- Veterans Entrepreneurship Act: We should encourage and help veterans who are looking to start small businesses. That’s why I also voted for the bipartisan Veterans Entrepreneurship Act, which is now law, to exempt veterans from paying an application fee when they apply for a loan from the Small Business Administration.
- Hiring Unemployed Veterans: We should make it a priority to hire veterans who are jobless and are looking for work. That’s why, in one of my first acts as your Congressman, I successfully amended a cyber security bill to encourage veteran hiring. And as Congress later debated separate legislation, I also offered an amendment to prioritize the hiring of unemployed veterans and the use of American-made equipment. Click the video below to see me offer my amendment:
- Boosting Rates of American Veteran Employment Act (BRAVE Act): The federal government issues numerous contracts with businesses every year to buy everything from printer ink to jet engines. As the government conducts this business, it should reward the businesses that do the right thing by hiring Veterans. That’s why I voted for the BRAVE Act. This bill would authorize the Department of Veterans Affairs to prefer businesses based on how many veterans they have on their payroll when considering government contracts.
Fortunate to have a meal and listen to our service members during an official congressional visit in Afghanistan.
As a doctor, I’ve been honored to personally care for World War II, Korean War, and Vietnam War veterans. I’ve seen their sacrifices firsthand. As a nation, we have a solemn obligation to support them and make sure they get the best care possible.
Unfortunately, we know that the VA hasn’t always delivered the quality care that it should. Many veterans have had to wait far too long to get the medical care they’ve earned. In our area, a veteran tragically lost his life after a do-not-resuscitate band was mistakenly placed on his wrist.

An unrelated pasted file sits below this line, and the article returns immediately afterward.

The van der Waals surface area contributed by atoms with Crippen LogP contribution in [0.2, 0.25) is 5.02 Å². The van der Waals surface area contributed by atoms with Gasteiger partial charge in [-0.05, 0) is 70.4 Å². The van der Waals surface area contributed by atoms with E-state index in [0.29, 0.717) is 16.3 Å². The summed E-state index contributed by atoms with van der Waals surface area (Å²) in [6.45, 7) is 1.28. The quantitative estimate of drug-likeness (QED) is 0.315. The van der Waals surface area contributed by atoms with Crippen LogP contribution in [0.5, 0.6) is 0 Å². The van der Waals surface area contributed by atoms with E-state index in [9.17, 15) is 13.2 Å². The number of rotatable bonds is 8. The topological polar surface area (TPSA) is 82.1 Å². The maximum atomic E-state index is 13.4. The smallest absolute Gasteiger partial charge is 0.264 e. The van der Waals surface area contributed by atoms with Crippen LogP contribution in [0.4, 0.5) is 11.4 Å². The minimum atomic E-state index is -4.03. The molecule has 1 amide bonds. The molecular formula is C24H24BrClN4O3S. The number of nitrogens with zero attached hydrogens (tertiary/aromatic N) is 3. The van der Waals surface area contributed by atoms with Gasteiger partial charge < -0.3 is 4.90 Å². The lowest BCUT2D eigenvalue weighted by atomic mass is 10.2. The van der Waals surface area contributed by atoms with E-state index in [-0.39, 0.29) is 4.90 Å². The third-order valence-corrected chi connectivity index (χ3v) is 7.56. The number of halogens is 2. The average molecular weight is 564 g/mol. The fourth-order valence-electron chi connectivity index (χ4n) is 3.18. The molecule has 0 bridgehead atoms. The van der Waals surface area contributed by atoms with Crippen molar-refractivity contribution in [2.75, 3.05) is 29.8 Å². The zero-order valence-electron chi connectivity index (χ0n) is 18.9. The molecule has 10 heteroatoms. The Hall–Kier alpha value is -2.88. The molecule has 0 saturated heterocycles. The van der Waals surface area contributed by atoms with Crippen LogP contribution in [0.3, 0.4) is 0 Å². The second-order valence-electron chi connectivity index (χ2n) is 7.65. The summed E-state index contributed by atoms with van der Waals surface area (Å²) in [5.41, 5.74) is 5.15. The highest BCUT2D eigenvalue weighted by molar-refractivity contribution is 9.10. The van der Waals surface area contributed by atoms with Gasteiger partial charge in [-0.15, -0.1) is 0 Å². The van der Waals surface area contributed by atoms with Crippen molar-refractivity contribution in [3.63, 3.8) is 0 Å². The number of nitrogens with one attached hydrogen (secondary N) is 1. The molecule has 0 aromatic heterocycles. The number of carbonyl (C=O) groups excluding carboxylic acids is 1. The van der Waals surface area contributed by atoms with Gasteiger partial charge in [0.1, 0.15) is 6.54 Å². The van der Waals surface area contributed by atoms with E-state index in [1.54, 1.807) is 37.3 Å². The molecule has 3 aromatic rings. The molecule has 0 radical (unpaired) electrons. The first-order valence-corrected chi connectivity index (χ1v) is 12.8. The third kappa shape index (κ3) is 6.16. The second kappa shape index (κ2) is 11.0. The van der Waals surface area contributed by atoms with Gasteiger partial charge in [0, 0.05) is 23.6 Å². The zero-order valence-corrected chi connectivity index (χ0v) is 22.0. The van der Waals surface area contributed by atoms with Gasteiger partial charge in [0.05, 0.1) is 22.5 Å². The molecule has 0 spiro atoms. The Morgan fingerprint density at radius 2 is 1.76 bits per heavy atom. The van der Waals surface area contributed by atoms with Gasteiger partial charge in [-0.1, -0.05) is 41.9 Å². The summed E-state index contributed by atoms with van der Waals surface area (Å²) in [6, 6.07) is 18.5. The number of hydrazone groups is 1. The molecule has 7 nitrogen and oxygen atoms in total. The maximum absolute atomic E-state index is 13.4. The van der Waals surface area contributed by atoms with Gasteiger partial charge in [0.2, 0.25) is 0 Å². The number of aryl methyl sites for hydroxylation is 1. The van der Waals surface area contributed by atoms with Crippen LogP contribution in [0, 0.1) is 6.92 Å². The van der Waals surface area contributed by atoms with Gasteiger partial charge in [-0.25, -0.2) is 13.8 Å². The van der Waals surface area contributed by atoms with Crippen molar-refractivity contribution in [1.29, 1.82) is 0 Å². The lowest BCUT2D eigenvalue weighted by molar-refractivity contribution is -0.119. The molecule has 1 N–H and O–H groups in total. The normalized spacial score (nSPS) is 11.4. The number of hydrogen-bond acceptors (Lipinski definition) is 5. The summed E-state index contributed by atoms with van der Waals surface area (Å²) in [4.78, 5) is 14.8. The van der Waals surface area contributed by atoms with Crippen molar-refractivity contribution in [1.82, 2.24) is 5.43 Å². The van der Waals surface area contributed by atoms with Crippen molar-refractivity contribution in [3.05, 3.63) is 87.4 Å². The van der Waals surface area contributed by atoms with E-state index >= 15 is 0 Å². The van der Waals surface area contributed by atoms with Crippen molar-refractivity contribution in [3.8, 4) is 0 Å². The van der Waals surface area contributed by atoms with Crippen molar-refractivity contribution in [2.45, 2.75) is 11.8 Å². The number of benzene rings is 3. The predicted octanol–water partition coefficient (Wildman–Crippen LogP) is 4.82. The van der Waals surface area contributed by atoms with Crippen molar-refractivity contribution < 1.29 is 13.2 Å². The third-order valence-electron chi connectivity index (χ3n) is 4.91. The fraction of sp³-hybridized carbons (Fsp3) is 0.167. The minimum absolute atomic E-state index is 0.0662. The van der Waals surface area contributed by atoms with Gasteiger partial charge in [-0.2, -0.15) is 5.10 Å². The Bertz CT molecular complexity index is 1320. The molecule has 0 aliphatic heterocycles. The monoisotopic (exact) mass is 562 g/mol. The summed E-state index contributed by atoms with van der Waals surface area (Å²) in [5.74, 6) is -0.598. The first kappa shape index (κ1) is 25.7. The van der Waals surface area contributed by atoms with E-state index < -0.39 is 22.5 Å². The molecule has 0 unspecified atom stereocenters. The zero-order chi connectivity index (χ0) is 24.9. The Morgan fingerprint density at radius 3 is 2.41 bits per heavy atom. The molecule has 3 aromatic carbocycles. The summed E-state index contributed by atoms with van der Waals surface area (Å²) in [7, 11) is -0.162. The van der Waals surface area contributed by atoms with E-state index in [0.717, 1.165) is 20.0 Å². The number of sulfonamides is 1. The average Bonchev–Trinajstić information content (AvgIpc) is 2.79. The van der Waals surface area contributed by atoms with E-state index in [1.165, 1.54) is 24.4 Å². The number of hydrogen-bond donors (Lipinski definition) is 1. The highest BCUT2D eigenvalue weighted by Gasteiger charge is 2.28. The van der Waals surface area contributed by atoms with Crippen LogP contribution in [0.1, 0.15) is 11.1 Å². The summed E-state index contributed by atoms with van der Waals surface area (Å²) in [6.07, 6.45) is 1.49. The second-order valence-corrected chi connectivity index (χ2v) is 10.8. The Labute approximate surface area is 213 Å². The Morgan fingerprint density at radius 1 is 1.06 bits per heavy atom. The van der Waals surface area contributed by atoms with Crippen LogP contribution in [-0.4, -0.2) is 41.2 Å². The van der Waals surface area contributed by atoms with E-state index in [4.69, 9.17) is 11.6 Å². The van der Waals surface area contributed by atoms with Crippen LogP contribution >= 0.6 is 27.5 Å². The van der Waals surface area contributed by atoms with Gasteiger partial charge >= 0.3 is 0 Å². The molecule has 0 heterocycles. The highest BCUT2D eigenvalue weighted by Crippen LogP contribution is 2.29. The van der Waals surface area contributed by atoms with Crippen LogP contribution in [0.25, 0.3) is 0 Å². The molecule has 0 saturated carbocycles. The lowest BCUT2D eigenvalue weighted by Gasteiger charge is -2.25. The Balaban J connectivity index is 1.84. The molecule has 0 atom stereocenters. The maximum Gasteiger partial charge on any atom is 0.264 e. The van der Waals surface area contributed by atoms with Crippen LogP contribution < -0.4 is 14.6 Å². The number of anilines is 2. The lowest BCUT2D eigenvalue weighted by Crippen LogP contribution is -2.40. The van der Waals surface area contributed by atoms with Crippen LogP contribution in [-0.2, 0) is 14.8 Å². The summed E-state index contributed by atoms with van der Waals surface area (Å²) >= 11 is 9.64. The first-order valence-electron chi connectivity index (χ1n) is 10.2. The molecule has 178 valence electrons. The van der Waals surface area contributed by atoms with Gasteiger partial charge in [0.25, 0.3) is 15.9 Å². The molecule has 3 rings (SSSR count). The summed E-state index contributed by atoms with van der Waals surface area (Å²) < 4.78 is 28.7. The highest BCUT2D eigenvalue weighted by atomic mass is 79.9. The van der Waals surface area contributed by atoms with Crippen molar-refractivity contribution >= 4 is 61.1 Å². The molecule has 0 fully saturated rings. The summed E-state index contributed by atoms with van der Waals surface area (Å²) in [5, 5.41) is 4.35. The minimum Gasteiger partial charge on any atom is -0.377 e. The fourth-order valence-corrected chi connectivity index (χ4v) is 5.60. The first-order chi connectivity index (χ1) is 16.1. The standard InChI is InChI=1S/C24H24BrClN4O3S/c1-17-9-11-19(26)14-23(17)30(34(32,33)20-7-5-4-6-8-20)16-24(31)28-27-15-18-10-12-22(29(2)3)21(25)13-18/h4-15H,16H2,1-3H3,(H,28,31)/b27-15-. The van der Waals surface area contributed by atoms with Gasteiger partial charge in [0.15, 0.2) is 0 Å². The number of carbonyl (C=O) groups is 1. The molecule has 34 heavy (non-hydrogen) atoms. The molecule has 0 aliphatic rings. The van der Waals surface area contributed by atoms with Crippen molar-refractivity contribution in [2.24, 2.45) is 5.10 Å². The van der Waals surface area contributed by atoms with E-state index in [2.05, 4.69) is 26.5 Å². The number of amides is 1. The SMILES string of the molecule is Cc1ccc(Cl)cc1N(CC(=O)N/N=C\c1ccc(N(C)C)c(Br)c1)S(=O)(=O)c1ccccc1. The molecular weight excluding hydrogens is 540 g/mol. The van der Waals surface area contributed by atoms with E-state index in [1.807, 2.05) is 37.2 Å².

This is inexcusable and we have a moral obligation to address it, regardless of party. We need to provide our heroes with the quality health care they deserve.
- Veterans Access, Choice and Accountability Act: Like many Americans, I was outraged by reports in 2014 that so many of our veterans were waiting far too long for the health care they needed. That’s why I voted for the Veterans Access, Choice and Accountability Act. This bill is a direct response to the health crisis at the VA and is a compromise between both Republicans and Democrats.
This bill takes a number of important steps to ensure veterans can receive the health care they need. For instance, it gives qualifying veterans the choice of receiving care at another hospital if they can’t get an appointment at a VA facility within 30 days. It also takes steps to deny undeserved bonuses at the VA and makes it easier to dismiss senior VA managers who aren’t doing their jobs. Furthermore, it provides funding so the VA can hire more doctors on an expedited basis.
- 21st Century Health Care for Heroes: I was proud to introduce and pass the bipartisan 21st Century Health Care for Heroes Act. This bill, which is now law, requires the Defense Department and the Veterans Administration to streamline and update their electronic health records. This will both help reduce the backlog of veterans’ benefits at the VA and get our heroes the care they've earned.
This law is now being implemented, and I’m encouraged that both departments are making progress towards updating their records and making necessary changes. In December 2015, I was proud to vote for a bipartisan government funding bill to provide resources to help make sure these goals are met.
With my Republican colleague, Congressman Chris Gibson, during a meeting with the Defense Department and the Department of Veterans Affairs on the implementation of the 21st Century Health Care for Heroes Act.
- Responding to a Local Tragedy: As a doctor, I know every second counts in an emergency - you can’t waste time when a person’s life is at stake. That’s why I was especially concerned after learning that an unfortunate error at the Mather VA led to the death of a local veteran. This man died after a "do-not-resuscitate" band was incorrectly put on his wrist.
After learning about this incident, I called for a federal investigation by the independent Office of the Inspector General. They determined the hospital was responsible for a "delay in life-saving intervention." In response, I introduced the VA Quality Care Act to ensure stronger oversight so that any problems within the VA system are reported, communicated, and fixed. Play the clip below from KCRA to learn more about this tragic story:
- Doctors Helping Heroes Act: One of the primary reasons for the long wait times for veterans to receive care is a serious shortage of doctors at VA hospitals across the country. That’s why I introduced the bipartisan Doctors Helping Heroes Act. This bill would allow more American-trained, international doctors to practice in VA hospitals to ensure our heroes get the care they desperately need.
- Preventing Veteran Suicides: Veterans have a significantly higher risk of suicide than those who haven’t served in the military. We have a responsibility to make sure that every veteran has the support he or she needs. That’s why I voted for the bipartisan Clay Hunt Suicide Prevention for American Veterans Act, which is now law. This law helps make mental health care services more accessible.